HIV Vaccine: Recent Developments, Present Challenges, and Future Prospects
HIV: Current Research

HIV: Current Research
Open Access

ISSN: 2572-0805

Short Communication - (2022)Volume 7, Issue 2

HIV Vaccine: Recent Developments, Present Challenges, and Future Prospects

Imran Fazal Ellahi*
*Correspondence: Imran Fazal Ellahi, Department of Pharmaceutical Biotechnology, Allama Iqbal Open University, Ashfaq Ahmed Rd, H-8/2 H 8/2 H-8, Islamabad, Islamabad Capital Territory 44000, Pakistan, Email:

Author info »


Worldwide, HIV/AIDS is one of the primary causes of mortality and morbidity. An HIV vaccine would be the best preventative and control measure, notwithstanding effective interventions and treatment regimens. Since the discovery of HIV/AIDS, careful work has gone into developing vaccines. This paper's specific goal is to examine recent vaccine effectiveness trials, analyze related developments, present problems, and potential future directions. Numerous scientific methods have become increasingly popular over time, including the induction of neutralizing antibodies, the production of CD8 T cells, and current combination methods [1].

According to a scientific theory, the stimulation of the proper somatic hyper-mutation sequences could result in the production of broadly reactive neutralizing antibodies (bnAbs) that are effective at neutralizing and eradicating viruses. Numerous host and viral variables have been identified to influence these processes, according to studies. Similar future prospects exist for DNA vaccines that aim to activate certain CD8 T cell immune responses. Finally, future research, in the future should concentrate on the ongoing struggle between host immune responses and increasingly evasive viral elements for vaccination effectiveness [2].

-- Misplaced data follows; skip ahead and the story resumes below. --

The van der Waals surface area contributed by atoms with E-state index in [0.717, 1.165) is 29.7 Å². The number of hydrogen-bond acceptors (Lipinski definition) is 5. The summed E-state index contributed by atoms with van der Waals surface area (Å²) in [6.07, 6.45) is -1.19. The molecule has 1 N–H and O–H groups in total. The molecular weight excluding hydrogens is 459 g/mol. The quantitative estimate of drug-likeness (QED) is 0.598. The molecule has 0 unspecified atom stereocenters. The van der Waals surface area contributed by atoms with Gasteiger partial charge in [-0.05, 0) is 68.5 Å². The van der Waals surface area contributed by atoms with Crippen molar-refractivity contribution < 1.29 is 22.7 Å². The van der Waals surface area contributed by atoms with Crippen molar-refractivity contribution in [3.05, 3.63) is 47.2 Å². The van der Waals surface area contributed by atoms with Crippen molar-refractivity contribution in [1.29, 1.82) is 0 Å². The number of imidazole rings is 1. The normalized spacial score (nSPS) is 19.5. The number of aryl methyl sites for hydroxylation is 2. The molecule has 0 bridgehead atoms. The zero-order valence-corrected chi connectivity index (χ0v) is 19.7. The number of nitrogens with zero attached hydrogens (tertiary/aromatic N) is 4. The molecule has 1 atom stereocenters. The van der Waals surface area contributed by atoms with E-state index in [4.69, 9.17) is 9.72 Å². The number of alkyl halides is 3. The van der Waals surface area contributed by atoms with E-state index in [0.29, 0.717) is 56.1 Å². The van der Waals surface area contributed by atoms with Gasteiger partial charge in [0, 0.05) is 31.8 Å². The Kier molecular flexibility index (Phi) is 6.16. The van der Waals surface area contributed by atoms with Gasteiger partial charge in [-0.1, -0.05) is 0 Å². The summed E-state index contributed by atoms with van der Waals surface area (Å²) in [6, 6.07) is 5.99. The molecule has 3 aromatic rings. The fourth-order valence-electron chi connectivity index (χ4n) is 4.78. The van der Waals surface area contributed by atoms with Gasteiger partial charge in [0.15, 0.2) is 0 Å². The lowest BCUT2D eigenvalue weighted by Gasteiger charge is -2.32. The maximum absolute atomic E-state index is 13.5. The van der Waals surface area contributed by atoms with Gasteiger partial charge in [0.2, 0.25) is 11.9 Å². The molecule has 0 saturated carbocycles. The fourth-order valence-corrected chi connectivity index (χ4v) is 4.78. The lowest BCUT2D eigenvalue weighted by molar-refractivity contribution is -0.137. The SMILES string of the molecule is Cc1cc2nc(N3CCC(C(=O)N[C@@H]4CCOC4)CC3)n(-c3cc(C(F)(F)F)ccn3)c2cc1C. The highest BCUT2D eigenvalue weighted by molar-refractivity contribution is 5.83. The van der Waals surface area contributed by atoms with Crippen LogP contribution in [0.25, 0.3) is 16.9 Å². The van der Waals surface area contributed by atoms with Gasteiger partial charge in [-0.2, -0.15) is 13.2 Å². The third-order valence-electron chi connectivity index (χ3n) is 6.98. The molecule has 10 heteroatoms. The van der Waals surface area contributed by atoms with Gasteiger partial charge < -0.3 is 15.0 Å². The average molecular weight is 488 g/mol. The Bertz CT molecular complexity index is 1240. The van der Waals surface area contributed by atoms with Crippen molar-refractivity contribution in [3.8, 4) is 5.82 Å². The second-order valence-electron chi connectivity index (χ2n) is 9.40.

Since the identification of the first cases of the Acquired Immunodeficiency Syndrome (AIDS) and the subsequent identification of the human immunodeficiency virus (HIV), HIV/AIDS has grown to be a major global cause of mortality and morbidity. According to estimates, 35 million people worldwide are HIV positive.

Approximately 78 million people have contracted the disease since it was first discovered and described, and 39 million have passed away from AIDS-related illnesses. The prevalence of this illness has, however, decreased by 38%. Compared to 3.4 million, about 2.1 million people have contracted HIV for the first time. Since the peak, AIDS-related mortality has decreased by 35%. AIDS-related illnesses claimed the lives of 1.5 million people rather than 2.4 million [3].

Only 37% of all infected cases worldwide were being treated with antiretroviral medications, which affected roughly 12.9 million people. Global projections indicate that $24 billion would be spent on treating HIV/AIDS and related diseases, up from $19.1 billion. Because more than half of all expenses go to impoverished countries with lower levels of productivity and more years life lost due to HIV. HIV, this places a significant burden on both developed and developing economies. Researchers have always been fervent about the HIV vaccine as the most effective HIV prevention and control approach, despite the fact that there are a variety of efficient prevention measures and treatment strategies like pre-exposure prophylaxis and antiretroviral therapy. Despite these efforts, few studies have yielded benificial results. This paper's specific goal is to examine recent HIV vaccine efficacy trials and related developments, as well as to discuss the initiative's existing difficulties and potential future directions. In order to describe recent developments in HIV vaccine research, we used a narrative review methodology [4].